Wales: Off the Beaten Track

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Wales feels ancient and dignified. It has an air of wilderness and beauty, and feels like home from the moment you arrive. Crumbling castles squat above winding mountain passes, and sweeping, rolling hills make tracks for the spectacular coastline of wild, windswept beaches and wave-battered cliffs.

Whilst it’s clearly not wilderness in the classic sense, you’re never a million miles away from a cosy pub or a family-run cafe, once you start exploring, there’s an abundance of hidden gems and isolated spots to be discovered.

Whether you spend your time hiking, trekking and scrambling on the narrow ridges and dramatic glacial valleys of Snowdonia, surfing or kitesurfing on the great expanses of empty beaches on the coast, or drinking in a rugby game in the electric theatre of the Millenium Stadium in Cardiff, Wales is sure to enthrall and excite.

Highlights

Snowdonia

Dark looming mountains weighed under heavy skies, Snowdonia is an awe-inspiring region of deep glacial valleys, razor-sharp ridges and bubbling streams running down a maze of gulleys and ravines. It is a place for the hiker, the nature-lover and the adrenaline junky.

Hike up one of Snowdonia’s less trodden peaks like Cnicht or Cader Idris, or enjoy some serious scrambling up Tryfan. Find kayaking, rock climbing and the world’s fastest zipline, or simply stroll through the lush valleys on the hunt for wildlife.

There are footpaths and trails crisscrossing all over this beautiful landscape, so there’s no real excuse not to get off the beaten track.

The Welsh Coast

An endless stretch of ethereal beauty. Wide, expansive beaches, dramatically plunging cliffs surrounded by boiling sea, picturesque castles, lonely, isolated lighthouses and hidden coves and caves, Wales’s coastline is an absolute treasure trove of places that feel as if you’ve reached the end of the world.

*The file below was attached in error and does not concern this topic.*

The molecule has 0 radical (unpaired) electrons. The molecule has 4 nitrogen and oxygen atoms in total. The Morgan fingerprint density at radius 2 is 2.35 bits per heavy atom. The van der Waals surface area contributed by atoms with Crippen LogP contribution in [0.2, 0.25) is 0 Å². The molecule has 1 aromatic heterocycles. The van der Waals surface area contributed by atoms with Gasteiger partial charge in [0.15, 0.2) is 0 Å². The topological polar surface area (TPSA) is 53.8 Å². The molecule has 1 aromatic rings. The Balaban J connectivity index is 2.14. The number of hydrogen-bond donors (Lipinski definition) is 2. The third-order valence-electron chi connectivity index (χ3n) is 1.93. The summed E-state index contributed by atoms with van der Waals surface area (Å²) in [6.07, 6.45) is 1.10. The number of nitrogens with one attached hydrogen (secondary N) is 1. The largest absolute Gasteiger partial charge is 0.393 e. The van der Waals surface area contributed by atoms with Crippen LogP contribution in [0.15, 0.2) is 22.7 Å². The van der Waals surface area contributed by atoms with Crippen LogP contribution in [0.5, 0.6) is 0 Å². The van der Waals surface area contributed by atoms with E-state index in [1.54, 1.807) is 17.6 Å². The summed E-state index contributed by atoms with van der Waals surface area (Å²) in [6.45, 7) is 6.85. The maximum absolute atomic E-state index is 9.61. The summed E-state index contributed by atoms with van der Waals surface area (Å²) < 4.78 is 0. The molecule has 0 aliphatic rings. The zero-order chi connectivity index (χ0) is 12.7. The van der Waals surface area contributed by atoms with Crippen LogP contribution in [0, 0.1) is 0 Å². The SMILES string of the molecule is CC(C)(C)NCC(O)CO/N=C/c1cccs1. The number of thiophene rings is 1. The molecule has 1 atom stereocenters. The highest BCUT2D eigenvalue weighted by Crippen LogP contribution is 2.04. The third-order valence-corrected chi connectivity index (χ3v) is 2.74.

And now, you can access it all thanks to the Wales Coast Path, an unbroken trail that leads along this entire spectacular stretch of land meeting sea. Or, get even more adventurous, and explore one of the many uninhabited, craggy little islands that dot the coast.

Cardiff

Thriving, vibrant, multi-cultural, Cardiff is a city on the move. A tremendously fun nightlife scene, top food, brilliant pubs and of course, the delirious atmosphere the city sinks into when the rugby is in town, there’s a huge amount to see and do in Cardiff.

Go searching for hidden gems in the winding lanes, step back into the middle ages at its hilltop keep, or stroll along the sunny waterfront beneath the slick, modern architecture.

When is the best time to go?

The high season in Wales comes between the months of July and August. The weather is generally warm and there are a number of festivals and events around the country to enjoy. Of course, this means higher prices, (in the coastal areas and national parks) and a few more people about.

The ‘shoulder’ season comes about during the months of April to June and September to October. Dry earlier in the year, much, much wetter later on, you’re probably better hitting the national parks and coast in the months of April, May and June.

Finally, in the low season, it can get pretty cold. January and February are particularly bitter, and roads can be closed by snow, but if you’re the adventurous type, the trails, the paths, the pubs, they’re all yours.

Top Places to Visit
  1. Snowdonia

    Snowdonia